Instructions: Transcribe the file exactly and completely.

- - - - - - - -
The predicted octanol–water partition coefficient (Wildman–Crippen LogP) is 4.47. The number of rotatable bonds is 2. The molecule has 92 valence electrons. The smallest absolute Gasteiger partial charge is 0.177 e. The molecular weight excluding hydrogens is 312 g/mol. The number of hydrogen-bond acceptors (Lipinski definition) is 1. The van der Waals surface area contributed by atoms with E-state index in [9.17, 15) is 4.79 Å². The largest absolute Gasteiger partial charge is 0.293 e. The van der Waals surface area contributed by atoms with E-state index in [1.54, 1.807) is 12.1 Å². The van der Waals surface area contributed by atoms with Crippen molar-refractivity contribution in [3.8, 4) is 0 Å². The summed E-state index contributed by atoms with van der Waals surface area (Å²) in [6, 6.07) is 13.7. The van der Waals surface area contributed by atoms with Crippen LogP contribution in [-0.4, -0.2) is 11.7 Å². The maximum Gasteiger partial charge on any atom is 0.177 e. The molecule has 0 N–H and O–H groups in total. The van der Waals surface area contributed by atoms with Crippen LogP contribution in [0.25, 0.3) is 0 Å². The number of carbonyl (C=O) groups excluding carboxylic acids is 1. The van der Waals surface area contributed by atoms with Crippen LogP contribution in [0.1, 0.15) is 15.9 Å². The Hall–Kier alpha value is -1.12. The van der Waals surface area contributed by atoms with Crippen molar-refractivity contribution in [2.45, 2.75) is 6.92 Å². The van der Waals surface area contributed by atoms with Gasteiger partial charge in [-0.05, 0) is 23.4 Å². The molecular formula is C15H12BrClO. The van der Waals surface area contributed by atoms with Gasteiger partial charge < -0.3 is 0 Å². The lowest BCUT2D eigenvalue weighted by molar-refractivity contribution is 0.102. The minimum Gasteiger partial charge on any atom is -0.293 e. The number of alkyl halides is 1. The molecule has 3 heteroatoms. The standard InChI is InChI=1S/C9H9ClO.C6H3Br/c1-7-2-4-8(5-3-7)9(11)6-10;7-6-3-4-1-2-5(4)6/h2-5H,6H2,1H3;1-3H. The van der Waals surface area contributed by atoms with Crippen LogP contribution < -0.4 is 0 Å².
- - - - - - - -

The predicted octanol–water partition coefficient (Wildman–Crippen LogP) is 4.47. The number of rotatable bonds is 2. The molecule has 92 valence electrons. The smallest absolute Gasteiger partial charge is 0.177 e. The molecular weight excluding hydrogens is 312 g/mol. The number of hydrogen-bond acceptors (Lipinski definition) is 1. The van der Waals surface area contributed by atoms with E-state index in [9.17, 15) is 4.79 Å². The largest absolute Gasteiger partial charge is 0.293 e. The van der Waals surface area contributed by atoms with E-state index in [1.54, 1.807) is 12.1 Å². The van der Waals surface area contributed by atoms with Crippen molar-refractivity contribution in [3.8, 4) is 0 Å². The summed E-state index contributed by atoms with van der Waals surface area (Å²) in [6, 6.07) is 13.7. The van der Waals surface area contributed by atoms with Crippen LogP contribution in [-0.4, -0.2) is 11.7 Å². The maximum Gasteiger partial charge on any atom is 0.177 e. The molecule has 0 N–H and O–H groups in total. The van der Waals surface area contributed by atoms with Crippen LogP contribution in [0.25, 0.3) is 0 Å². The number of carbonyl (C=O) groups excluding carboxylic acids is 1. The van der Waals surface area contributed by atoms with Crippen LogP contribution in [0.1, 0.15) is 15.9 Å². The Hall–Kier alpha value is -1.12. The van der Waals surface area contributed by atoms with Crippen molar-refractivity contribution in [2.45, 2.75) is 6.92 Å². The van der Waals surface area contributed by atoms with Gasteiger partial charge in [-0.05, 0) is 23.4 Å². The molecular formula is C15H12BrClO. The van der Waals surface area contributed by atoms with Gasteiger partial charge < -0.3 is 0 Å². The lowest BCUT2D eigenvalue weighted by molar-refractivity contribution is 0.102. The minimum Gasteiger partial charge on any atom is -0.293 e. The number of alkyl halides is 1. The molecule has 3 heteroatoms. The standard InChI is InChI=1S/C9H9ClO.C6H3Br/c1-7-2-4-8(5-3-7)9(11)6-10;7-6-3-4-1-2-5(4)6/h2-5H,6H2,1H3;1-3H. The van der Waals surface area contributed by atoms with Crippen LogP contribution < -0.4 is 0 Å².